According to Kite, the inability to conceive sometimes springs from something so simple that it has been overlooked. He cites busy, urban couples who simply don’t have enough sex and stressed, dehydrated women whose bodies mimic menopausal symptoms. Most cases of infertility, however, pose bigger challenges, including polycystic ovary syndrome (POS), endometriosis, repeat miscarriages and men with poor sperm counts or quality.
Kite believes many patients would benefit from trying acupuncture before embarking on IVF. He treated one infertile woman for a BBC documentary on assisted fertility, but she fell pregnant after just three sessions and without the need for IVF.
Many practitioners don’t like acupuncture success stories to appear too miraculous. In my experience, though, acupuncture anecdotes are frequently startling. I am acquainted with the case histories of 10 women aged 36-43 who sought acupuncture to help with conception. Only one had IVF in tandem with it. One had had a string of unexplained miscarriages. Another had been trying to conceive a second child for eight years without success. Two had lost babies at birth and their grief was, unsurprisingly, counterproductive to conception. The rest, myself included, had been trying for a while and felt that nature needed a boost. Eight of us fell pregnant, including the miscarrying woman and the eight-year-gapper (who did so in weeks) the bereaved mothers and the IVF patient. My second son is due on March 9. One gave up after five sessions and the last is still four months into treatment. Kite says 72% of women who have visited his clinic over the past 18 months to boost fertility (whether in combination with IVF or without) have become pregnant and carried a baby beyond the first trimester. The majority are 37 or older.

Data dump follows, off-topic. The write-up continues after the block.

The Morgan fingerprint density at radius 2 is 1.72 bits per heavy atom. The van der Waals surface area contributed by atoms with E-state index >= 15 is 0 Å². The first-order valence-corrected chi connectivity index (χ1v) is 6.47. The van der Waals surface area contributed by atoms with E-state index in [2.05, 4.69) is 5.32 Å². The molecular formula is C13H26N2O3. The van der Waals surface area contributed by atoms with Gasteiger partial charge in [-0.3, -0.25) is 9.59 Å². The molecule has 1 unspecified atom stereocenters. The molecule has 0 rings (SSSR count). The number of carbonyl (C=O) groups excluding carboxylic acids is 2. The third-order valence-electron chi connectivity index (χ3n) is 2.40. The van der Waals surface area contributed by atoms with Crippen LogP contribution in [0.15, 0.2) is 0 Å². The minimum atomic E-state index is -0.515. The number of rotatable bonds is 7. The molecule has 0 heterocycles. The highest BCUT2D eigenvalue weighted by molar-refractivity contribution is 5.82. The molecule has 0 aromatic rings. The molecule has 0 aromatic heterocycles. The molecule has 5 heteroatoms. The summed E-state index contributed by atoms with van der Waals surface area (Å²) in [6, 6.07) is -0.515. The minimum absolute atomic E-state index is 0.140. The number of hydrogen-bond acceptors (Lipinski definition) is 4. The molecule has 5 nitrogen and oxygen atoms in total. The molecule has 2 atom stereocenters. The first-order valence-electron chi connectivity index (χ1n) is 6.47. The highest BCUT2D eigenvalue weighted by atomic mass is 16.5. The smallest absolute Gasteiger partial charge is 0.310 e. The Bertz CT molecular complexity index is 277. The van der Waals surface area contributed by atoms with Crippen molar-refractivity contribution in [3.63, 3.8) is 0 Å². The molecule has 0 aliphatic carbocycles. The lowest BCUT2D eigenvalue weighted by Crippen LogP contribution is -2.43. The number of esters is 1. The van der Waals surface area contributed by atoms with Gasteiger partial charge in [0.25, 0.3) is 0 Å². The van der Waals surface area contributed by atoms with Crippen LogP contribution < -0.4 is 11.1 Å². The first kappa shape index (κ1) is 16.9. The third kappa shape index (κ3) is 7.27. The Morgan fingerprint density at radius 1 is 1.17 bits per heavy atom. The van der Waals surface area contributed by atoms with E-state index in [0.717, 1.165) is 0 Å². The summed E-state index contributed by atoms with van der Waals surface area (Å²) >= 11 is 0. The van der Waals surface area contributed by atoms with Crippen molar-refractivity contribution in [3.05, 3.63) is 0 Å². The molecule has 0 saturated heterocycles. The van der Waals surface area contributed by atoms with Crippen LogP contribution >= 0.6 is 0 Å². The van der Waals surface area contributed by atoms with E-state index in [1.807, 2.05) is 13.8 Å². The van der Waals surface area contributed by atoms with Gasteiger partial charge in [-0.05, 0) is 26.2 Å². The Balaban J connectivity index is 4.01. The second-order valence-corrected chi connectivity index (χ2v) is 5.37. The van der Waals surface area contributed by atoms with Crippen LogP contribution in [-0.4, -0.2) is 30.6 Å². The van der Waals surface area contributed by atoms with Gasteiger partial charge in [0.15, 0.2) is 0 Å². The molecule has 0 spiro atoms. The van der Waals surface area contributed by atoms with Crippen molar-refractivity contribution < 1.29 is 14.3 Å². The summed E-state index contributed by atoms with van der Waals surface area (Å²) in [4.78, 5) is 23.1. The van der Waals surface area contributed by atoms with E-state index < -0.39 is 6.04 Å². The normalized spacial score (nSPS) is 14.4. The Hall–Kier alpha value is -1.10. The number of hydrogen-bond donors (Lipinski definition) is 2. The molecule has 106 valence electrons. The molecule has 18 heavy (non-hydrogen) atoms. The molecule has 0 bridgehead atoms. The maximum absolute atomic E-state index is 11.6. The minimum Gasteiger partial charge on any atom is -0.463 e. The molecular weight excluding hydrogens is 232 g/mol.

Cynics cite the placebo effect, but Kite queries why this is viewed as a negative thing: “If you pop a pill from a doctor you like and respect, it will be far more effective than taking medication from one you mistrust. Quality of care is vital when it comes to fertility.”
The Kite Clinic has just received a grant from the King’s Fund (an independent charitable foundation working to improve healthcare) to finance a study in conjunction with Exeter University into the effect of acupuncture on people with MUPS (medically unexplained physical symptoms) including unexplained infertility. Kite hopes the results will help persuade sceptics of acupuncture’s measurable efficacy. But in conversations with his patients, I sense most don’t require a scientific reason why acupuncture aids fertility – as long as it does.